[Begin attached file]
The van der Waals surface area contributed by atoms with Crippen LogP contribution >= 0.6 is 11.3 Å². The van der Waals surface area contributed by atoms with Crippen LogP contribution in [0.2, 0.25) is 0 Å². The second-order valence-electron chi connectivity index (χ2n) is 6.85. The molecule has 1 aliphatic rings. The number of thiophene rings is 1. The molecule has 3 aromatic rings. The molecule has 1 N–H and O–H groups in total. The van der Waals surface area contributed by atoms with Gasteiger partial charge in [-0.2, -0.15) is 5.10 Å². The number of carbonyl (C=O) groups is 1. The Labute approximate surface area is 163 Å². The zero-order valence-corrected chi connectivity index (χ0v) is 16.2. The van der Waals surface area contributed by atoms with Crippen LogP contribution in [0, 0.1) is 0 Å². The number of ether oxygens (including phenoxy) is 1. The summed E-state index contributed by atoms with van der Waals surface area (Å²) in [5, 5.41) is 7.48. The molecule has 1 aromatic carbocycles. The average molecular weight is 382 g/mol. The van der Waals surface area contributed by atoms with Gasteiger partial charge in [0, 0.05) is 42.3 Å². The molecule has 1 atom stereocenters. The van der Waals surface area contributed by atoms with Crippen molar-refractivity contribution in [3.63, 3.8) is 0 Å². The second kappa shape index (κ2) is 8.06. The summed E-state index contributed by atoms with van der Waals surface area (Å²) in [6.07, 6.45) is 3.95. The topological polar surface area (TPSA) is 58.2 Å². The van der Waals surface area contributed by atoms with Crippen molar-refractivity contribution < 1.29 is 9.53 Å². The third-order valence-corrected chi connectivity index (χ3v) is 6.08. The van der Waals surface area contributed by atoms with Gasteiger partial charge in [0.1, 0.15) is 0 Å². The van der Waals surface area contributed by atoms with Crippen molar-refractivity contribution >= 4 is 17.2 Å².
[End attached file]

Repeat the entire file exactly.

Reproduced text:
The van der Waals surface area contributed by atoms with Crippen LogP contribution >= 0.6 is 11.3 Å². The van der Waals surface area contributed by atoms with Crippen LogP contribution in [0.2, 0.25) is 0 Å². The second-order valence-electron chi connectivity index (χ2n) is 6.85. The molecule has 1 aliphatic rings. The number of thiophene rings is 1. The molecule has 3 aromatic rings. The molecule has 1 N–H and O–H groups in total. The van der Waals surface area contributed by atoms with Gasteiger partial charge in [-0.2, -0.15) is 5.10 Å². The number of carbonyl (C=O) groups is 1. The Labute approximate surface area is 163 Å². The zero-order valence-corrected chi connectivity index (χ0v) is 16.2. The van der Waals surface area contributed by atoms with Crippen LogP contribution in [0, 0.1) is 0 Å². The number of ether oxygens (including phenoxy) is 1. The summed E-state index contributed by atoms with van der Waals surface area (Å²) in [5, 5.41) is 7.48. The molecule has 1 aromatic carbocycles. The average molecular weight is 382 g/mol. The van der Waals surface area contributed by atoms with Gasteiger partial charge in [0, 0.05) is 42.3 Å². The molecule has 1 atom stereocenters. The van der Waals surface area contributed by atoms with Crippen molar-refractivity contribution in [3.63, 3.8) is 0 Å². The second kappa shape index (κ2) is 8.06. The summed E-state index contributed by atoms with van der Waals surface area (Å²) in [6.07, 6.45) is 3.95. The topological polar surface area (TPSA) is 58.2 Å². The van der Waals surface area contributed by atoms with Crippen molar-refractivity contribution < 1.29 is 9.53 Å². The third-order valence-corrected chi connectivity index (χ3v) is 6.08. The van der Waals surface area contributed by atoms with Gasteiger partial charge in [0.1, 0.15) is 0 Å². The van der Waals surface area contributed by atoms with Crippen molar-refractivity contribution >= 4 is 17.2 Å².